How Does the Past Inform Today? Key Primary Source Collections for Research in Social Movements

Sponsored by ProQuest
Recorded on 03/28/2017

Posted in Primary Sources and Special Collections


How have social movements taken shape? What was accomplished? How does the past inform today’s events? Primary source collections foster critical thinking skills to help students address these types of questions.

In this live webinar, you’ll hear from collection curators on how their primary sources come together, how they are used in research and teaching, and their impact on research outcomes. A special focus on the cross-section of the women’s movement and the Black Freedom movement spotlights unique and award-winning resources, including videos, newspapers, books, articles and dissertations.


Thomas Dublin
Bartle Distinguished Professor, Department of History
State University of New York at Binghamton

Thomas Dublin has taught and written history for more than 40 years and serves as co-editor of three Women and Social Movements (WASM) websites co-published by the Center for the Historical Study of Women at Gender at SUNY Binghamton and Alexander Street. He is the author or editor of eight books including the prize-winning works, Women at Work: The Transformation of Work and Community in Lowell, Massachusetts, 1826-1860 (1979) and The Face of Decline: The Pennsylvania Anthracite Region in the Twentieth Century (2005). At WASM he has had particular responsibility for constructing the Black Women Suffragists collection, consisting of more than 1,800 writings by or about more than 100 African American supporters of woman suffrage.

Kathryn Sklar
Distinguished Professor of History, Emerita
State University of New York at Binghamton

Kathryn Kish Sklar is the author of prize-winning books about women and social movements in the United States, 1800-1930. Her research compares American women with British and European women—in the context of imperial movements globally. She is particularly interested in how women’s participation in social movements illuminates large questions in U.S. and world history, such as those associated with political culture, class formation, state formation, and the construction of gender, religious and ethnic identities. With Thomas Dublin she has been at the forefront of making primary sources pertaining to women and social movements available online—in Women and Social Movements in the U.S., 1600-2000, an online journal and database; and in two online archives and databases, Women and Social Movements International (completed in 2013), and Women and Social Movements in Modern Empires (to be completed in 2017). She graduated from Harvard/Radcliffe in 1965, completed her PhD at the University of Michigan in 1969, and taught for several years at UCLA before moving to SUNY Binghamton in 1988. In 2005-2006 she was Harmsworth Professor of U.S. History at the University of Oxford. At Michigan and UCLA she chaired the committees that established the women’s studies programs.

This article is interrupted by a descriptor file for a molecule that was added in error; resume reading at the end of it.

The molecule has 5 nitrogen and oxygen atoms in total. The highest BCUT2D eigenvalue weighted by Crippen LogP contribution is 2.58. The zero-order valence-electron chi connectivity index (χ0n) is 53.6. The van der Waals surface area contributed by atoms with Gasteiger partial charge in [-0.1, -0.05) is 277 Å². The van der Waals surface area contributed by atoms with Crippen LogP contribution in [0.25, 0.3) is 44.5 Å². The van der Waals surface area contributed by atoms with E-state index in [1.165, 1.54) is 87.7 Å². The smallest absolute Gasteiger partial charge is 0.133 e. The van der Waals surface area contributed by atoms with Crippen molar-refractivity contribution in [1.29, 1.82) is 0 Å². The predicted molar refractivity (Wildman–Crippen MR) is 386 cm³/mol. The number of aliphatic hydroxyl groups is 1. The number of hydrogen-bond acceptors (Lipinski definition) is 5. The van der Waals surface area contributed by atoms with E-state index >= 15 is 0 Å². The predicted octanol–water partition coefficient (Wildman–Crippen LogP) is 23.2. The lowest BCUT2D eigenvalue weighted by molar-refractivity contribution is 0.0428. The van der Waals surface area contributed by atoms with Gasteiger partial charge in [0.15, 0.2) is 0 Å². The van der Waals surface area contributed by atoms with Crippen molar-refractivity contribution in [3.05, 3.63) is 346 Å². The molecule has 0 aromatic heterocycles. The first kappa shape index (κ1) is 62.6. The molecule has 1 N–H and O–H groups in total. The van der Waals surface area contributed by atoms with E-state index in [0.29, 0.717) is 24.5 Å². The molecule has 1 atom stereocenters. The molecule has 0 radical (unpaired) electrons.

Daniel Lewis
Senior Product Manager

Daniel has worked with the content in History Vault since 1999 and played a major role in the original design and development of History Vault. Since the launch of History Vault in 2011, Daniel has been responsible for the addition of new collections to History Vault and improvements to the History Vault interface. Daniel has worked with several advisers and with many archival institutions to digitize important collections. Daniel received a B.A. from Williams College with a major in History and an M.A. from American University. At American, Daniel studied labor and civil rights and served as a teaching fellow to Bernice Johnson Reagan. He also received an archives fellowship to the George Meany Memorial Archives and a junior fellowship to the Library of Congress where he helped with the processing of the NAACP Records collection.